Case studies - faults in "shared care" in the reformed scheme
Case Studies - anomalies in the reformed shared-care formula
1 Two separated parents earn the same and share care 4:3. The NRP becomes far worse off than the PWC, and would be much better off never seeing the child.
2 Two rich parents share care equally. The person claiming Child Benefit is encouraged to use the CSA to obtain an unfair stream of money from the NRP.
3 The NRP is on benefits and the PWC earns. The NRP is financially abandoned by the state and the other parent while caring for the child.
4 Both parents earn the same low pay and share care equally. The parent claiming Child Benefit can also claim WFTC and childcare tax credits. The state bribes the NRP never to see the children.
5 Like "1", but they earn a little more and share care 5:2, with similar results.
6 Both parents are on benefits and share care. Only the PWC gets help from the state for the child.
7 This shows the totally unexplained difference between the way the CSA White Paper deals with equal split care and with equal shared care of two children.
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Case Study 7

The situation

Consider 2 couples: Mack & Mabel and Jack & Jill.

Each couple has 2 children and is separated. Each parent earns the same (£200 per week) and always has one child every night.

The only difference is: Mack & Mabel swap children every Friday evening. Jack & Jill keep the same child with them. (Jack has their son, Jill has their daughter). Their costs are identical.

Where there isn't a clear parent with care for a child, the mother claims Child Benefit, as usual.

Mack & Mabel

Mack & Mabel swap children every Friday evening.

Jack & Jill

Jack & Jill keep the same child with them. (Jack has their son, Jill has their daughter).

Comparison

Every parent has exactly the same care of children and exactly the same cost.

Where Jack & Jill retains a child permanently, they are financially equal (as they should be). The White Paper says "Where parents have separated and one or more of their children live with each parent, both parents are non-resident parents - and both are parents with care. In his situation, we will assess the maintenance liability of each parent. Only the difference in liabilities will be payable." An excellent attitude.

But where Mack & Mabel attempt to share each child exactly equally, the bizarre White Paper equal-sharing formula steps in. The result is that fathers like Mack who try to share their children equally might find themselves £40 per week worse off than mothers like Mabel.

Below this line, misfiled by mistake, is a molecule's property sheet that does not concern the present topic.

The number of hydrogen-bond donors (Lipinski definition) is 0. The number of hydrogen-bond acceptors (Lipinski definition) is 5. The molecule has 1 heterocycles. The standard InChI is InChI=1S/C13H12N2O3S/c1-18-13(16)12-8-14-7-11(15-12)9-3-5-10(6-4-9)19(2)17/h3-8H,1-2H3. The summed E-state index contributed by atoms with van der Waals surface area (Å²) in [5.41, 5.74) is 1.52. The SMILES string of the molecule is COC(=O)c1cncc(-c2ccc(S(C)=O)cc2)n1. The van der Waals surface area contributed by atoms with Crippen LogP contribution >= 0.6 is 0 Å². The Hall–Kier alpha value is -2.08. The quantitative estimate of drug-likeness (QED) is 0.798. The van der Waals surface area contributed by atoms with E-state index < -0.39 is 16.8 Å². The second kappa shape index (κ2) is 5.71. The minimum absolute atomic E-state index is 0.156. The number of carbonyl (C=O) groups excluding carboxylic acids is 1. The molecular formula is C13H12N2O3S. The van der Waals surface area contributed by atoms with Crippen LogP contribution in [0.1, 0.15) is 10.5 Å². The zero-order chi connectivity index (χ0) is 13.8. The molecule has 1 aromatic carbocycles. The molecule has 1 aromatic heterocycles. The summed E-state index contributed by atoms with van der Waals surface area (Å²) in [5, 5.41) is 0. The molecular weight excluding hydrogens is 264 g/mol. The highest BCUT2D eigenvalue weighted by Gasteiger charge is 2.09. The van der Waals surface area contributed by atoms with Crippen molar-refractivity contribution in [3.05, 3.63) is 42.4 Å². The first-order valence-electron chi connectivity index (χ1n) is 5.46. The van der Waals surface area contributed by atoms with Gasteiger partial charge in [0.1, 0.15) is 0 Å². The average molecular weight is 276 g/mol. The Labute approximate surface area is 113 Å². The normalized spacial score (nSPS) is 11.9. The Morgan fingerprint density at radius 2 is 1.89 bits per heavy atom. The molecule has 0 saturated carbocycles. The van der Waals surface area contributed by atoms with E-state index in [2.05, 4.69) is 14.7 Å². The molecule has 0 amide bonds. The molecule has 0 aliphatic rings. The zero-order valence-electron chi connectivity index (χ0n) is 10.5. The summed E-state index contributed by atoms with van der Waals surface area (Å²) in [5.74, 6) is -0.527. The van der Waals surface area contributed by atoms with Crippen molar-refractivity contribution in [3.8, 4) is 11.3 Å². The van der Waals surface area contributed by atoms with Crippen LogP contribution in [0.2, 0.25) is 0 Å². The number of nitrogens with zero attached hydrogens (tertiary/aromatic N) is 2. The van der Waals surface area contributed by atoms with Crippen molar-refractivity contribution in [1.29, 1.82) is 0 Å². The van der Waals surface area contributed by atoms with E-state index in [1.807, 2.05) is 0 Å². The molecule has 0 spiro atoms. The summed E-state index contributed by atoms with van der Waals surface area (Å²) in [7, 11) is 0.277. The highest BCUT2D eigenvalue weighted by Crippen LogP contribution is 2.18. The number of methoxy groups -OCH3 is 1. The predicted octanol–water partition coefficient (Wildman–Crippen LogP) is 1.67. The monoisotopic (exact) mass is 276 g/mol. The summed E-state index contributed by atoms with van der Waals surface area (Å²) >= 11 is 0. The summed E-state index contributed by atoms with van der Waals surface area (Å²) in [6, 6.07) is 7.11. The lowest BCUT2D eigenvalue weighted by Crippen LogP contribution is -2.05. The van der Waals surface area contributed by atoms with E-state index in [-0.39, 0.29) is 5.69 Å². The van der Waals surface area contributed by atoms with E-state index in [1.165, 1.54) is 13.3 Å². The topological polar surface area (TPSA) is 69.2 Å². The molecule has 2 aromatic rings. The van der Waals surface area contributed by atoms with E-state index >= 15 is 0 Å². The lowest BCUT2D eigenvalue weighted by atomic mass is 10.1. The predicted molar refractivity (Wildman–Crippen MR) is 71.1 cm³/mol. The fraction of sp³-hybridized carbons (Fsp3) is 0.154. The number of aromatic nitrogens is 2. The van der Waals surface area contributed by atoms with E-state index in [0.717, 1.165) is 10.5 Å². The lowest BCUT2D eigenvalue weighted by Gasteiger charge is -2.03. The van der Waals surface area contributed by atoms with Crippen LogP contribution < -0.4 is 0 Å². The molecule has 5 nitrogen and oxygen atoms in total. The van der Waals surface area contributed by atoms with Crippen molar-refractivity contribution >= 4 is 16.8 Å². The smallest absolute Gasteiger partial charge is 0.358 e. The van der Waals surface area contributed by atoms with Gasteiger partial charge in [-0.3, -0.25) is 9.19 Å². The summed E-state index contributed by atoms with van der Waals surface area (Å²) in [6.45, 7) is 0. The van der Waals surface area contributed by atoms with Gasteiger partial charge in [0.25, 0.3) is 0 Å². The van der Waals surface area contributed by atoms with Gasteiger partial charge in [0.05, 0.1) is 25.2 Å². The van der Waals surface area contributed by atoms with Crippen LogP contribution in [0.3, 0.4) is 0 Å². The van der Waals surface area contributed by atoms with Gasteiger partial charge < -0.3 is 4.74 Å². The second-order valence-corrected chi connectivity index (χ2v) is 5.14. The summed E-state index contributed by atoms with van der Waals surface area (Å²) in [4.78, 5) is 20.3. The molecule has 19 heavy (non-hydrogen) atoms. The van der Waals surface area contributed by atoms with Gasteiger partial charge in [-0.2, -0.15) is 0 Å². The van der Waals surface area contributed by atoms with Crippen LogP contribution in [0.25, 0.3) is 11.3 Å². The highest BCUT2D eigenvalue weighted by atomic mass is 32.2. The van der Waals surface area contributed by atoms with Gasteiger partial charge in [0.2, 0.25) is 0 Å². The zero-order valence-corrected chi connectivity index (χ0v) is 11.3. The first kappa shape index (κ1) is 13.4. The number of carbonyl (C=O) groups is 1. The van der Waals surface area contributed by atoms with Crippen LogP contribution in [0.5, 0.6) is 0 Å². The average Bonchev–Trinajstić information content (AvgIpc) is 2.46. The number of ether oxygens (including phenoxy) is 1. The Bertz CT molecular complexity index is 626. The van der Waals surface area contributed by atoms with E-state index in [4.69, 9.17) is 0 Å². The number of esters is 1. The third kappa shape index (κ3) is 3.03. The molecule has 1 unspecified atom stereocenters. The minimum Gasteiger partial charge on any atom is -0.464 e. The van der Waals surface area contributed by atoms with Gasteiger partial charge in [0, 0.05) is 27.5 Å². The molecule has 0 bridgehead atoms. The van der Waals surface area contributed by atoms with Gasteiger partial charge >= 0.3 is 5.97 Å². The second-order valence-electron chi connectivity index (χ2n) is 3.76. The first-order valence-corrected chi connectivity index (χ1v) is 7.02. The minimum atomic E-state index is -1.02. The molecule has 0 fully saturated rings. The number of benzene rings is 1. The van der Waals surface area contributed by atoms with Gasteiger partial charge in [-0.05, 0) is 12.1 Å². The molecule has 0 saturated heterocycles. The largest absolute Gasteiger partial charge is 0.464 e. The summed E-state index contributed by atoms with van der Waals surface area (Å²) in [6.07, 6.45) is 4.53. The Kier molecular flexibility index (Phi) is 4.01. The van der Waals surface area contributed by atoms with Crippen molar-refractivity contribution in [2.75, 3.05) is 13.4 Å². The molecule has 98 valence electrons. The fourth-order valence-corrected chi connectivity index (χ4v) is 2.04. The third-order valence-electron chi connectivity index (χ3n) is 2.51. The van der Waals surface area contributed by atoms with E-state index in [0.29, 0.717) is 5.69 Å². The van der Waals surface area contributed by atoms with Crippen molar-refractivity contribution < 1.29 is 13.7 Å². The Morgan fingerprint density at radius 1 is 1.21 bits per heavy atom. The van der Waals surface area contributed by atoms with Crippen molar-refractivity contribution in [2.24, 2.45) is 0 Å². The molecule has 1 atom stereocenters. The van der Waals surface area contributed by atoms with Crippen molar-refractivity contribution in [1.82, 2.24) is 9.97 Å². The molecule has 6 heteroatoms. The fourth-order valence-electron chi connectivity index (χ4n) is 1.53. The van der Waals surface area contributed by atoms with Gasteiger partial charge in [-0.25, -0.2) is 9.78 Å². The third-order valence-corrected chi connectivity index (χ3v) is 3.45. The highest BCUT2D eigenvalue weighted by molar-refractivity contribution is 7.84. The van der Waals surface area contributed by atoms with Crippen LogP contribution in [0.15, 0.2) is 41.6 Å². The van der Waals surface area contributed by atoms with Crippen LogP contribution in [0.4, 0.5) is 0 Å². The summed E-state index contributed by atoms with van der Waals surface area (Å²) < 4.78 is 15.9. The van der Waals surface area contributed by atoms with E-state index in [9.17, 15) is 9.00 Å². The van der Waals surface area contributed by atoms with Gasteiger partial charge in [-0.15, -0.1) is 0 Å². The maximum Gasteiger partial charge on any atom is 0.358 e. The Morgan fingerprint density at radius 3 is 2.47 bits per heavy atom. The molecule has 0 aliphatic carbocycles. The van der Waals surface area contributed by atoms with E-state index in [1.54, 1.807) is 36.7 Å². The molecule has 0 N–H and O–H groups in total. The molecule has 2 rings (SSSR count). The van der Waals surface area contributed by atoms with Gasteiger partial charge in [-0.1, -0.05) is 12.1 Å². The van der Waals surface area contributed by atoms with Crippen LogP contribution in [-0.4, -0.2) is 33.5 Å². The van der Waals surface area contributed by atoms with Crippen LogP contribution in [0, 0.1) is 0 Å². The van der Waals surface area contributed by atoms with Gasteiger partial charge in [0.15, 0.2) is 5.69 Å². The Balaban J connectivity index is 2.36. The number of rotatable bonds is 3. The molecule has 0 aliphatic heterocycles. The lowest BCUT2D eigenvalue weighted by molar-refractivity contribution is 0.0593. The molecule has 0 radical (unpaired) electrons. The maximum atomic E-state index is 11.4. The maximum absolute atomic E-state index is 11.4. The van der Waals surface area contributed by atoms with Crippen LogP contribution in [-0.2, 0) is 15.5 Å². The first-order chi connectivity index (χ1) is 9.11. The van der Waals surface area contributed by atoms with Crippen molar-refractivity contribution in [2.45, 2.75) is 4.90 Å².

Why doesn't the White Paper use exactly the same logic that it applied where children were permanently living with particular parents? (This question ignores the probability that the answer is "it was an accident and we couldn't be bothered to fix it!")

First, because of the bias in the benefits system which awards Child Benefit to the mother by default. Second, because of the truly weird feature of the White Paper that insists that even where parents share the care of a child exactly equally, one of them must be the parent with care and the other must be the nonresident parent, even if everything is exactly equal. (Why?) This results in the unjustified £8 child support.

There is no logical difference between the Jack & Jill case and the Mack & Mabel case. Every parent earns the same, every parent cares for his or her children the same, and each parent spends exactly the same on their children during direct care. So why don't they all end up the same? Because the White Paper shared-care proposal is ridiculous! And the benefits scheme leaves a lot to be desired.

The Fair Shares formula balances out the child support for Mack & Mabel just as for Jack & Jill. There becomes no net liability. (Only the benefit anomaly remains).

This is an HTML transcription of an article written in September 1999, hence the benefits rates, the references to the White Paper, etc.

Page last updated: 5 July, 2004 © Copyright Barry Pearson 2003